August 31, 2007

Of Birthdays and Dead Princesses

Here's my Princess Diana moment: on my youngest son's third birthday, I opened the front door to grab the Sunday paper. Blazed across the cover was the tackiest headline I have yet to read: DI DEAD

Yup. My baby turns 13 today. I never bought another Sun (forgive me: I used to do all the crosswords every Sunday), but I remember being shocked that the woman was dead. Not really affected, but shocked. I never quite got the whole Diana thing, probably because I thought she was a fairly ordinary woman thrust into a difficult role, and I'd long since tired of the whining. She knew what she'd signed up for; if you find it's not to your liking, make a classy exit and shut up. She was a pouter, and I hate pouters.

I once had an acquaintance who would serve these odd cheeseball things at parties. It was essentially a big ball of not-great cheese formed into a baseball, then rolled in something. It was actually pretty gross, but everyone would stand around and exclaim that it was awesome. It wasn't. It tasted like Kraft singles melded together. I'd look around and wonder what I was missing.

Diana Spencer was my cheeseball. I always wondered what I was missing. She was beautiful, she worked the press like a puppetmaster, and I do believe she actually gave a damn about the causes she lent her name to. She adored her kids. But the supernova/change the world stuff? I don't think so. I think Diana was mostly about Diana.

CBC is running ads about 'was there a conspiracy?' and I just sigh. She was killed by a drunk driver. She wasn't wearing a seatbelt. Haven't the players milked enough out of this already? Ten years on, publications are still parsing her evey word for deeper meaning. Guess what, guys. There isn't any. Sometimes a cheeseball is just a cheeseball.

August 30, 2007


There can be a certain kind of (twisted) bliss in pain - it reminds you that your body is indeed alive, and still attached to your head.

I have endured some general snickering that I would approach the upcoming trip to a frosty mountain in Argentina by working out, bulking up and buckling down. But I learned long ago that a mental thirst and emotional desire are rarely enough. Of course as I drag my poor, throbbing body over to All Canadian Fitness every other day, I am usually keen to revisit my reasoning.

With the boxing, I had to go every day. This time around, I'm experiencing the luxury of every other day. It's practically pina coladas on the beach in comparison. Though a cabana boy other than Adam would be nice. The only thing he hands me are 45 pound metal disks to march up and down the sidewalk with. My workout has become some people's halftime show.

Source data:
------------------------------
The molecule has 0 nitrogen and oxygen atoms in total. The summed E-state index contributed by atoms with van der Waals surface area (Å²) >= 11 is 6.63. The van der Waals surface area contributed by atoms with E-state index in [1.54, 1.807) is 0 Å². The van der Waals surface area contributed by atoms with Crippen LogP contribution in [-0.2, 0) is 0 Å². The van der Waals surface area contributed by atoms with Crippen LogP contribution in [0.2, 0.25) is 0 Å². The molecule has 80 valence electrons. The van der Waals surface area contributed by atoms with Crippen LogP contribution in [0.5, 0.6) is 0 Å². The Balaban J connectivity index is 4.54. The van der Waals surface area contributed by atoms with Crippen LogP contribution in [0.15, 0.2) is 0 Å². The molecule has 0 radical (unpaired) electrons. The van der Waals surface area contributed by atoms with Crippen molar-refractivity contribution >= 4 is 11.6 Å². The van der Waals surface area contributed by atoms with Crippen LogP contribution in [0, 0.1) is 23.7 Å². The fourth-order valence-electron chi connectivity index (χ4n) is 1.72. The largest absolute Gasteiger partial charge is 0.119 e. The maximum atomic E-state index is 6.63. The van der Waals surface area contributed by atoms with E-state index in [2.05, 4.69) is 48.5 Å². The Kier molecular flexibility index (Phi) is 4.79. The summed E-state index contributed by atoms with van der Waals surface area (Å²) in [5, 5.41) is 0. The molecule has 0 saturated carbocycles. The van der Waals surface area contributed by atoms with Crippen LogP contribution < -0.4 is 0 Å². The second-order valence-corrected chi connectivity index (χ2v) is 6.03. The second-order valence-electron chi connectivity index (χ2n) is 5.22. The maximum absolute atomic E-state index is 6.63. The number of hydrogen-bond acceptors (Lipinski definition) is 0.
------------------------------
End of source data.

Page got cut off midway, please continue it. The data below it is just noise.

Here's a fact: If you're contemplating getting into shape for something - anything - I recommend the crazy countdown technique I am perfecting. The second time around is a year later, and I can't believe that my muscles have the memory that they do. It gets easier.

We are building up my upper body, because I don't want to drive off a cliff in nutty conditions. The last thing I want is for someone to Google 'female journalist hurtles Land Rover off a mountain' and have my name pop up. Though I realize that now I've just written that, that is exactly what will happen. I would shrug if I could.

Adam has devised a workout that will mimic the conditions I am likely to encounter. I sit there working a heavy disc like it's an imaginary steering wheel. I told him I felt like dork. He told me I looked like one. He also told me to quit whining, and asked if I'd been eating better. The man has the body fat of a raisin, and I eat potatoes for breakfast. I pretended I didn't hear him.

August 29, 2007


I'll be on CHCH at 5:30 (repeat at 11:30)'s back to school!

Plonking Down Your Money...

To raise a toast to the last week of summer (the munchkins head back to school on Tuesday, so it's over for us), doodle around in the New Yorker this week. Tons of great reads.

If you're a winer (as opposed to a whiner), there's a cool piece on fraud in the big leagues of trophy wines. You know when you hear that someone has paid $127,000 for a bottle of wine, and you think to yourself "hmmm, how the heck would they know the difference between that and the one with the penguin and the cat tangoing on the label?". Well, that's what I say, anyway. I love wine, but seriously, I've always thought the really pompous gits who buy 200 year old wine are getting hosed, big time.

Turns out they are. But the story is a scream. I'm lucky enough to have some real wine smarty pants in my circle of friends, and at their rather exhorbitant expense I get to taste some pretty nice wines. Of course, the downside is coming home and pulling another bottle of plonk from my own rack, though I've heard that Tuesday was a very good year.

The New Yorker also has a smorgasboard of stories about food as a running theme that unites us all, and several of them are terrific. Sedaris nails it (as always) revealing the funny, funny food of his youth. Follow it up with the gut punch from Donald Antrim about his father cooking, and a hilarious piece from Gary Schteyngart ('Sixty-Nine Cents') as a newly planted Russian teen in America.

Take a few minutes to read the shorts - nice way to round off the summer. And if you're a serious wine snob, the first piece might give you pause.

August 28, 2007

Argentina Bound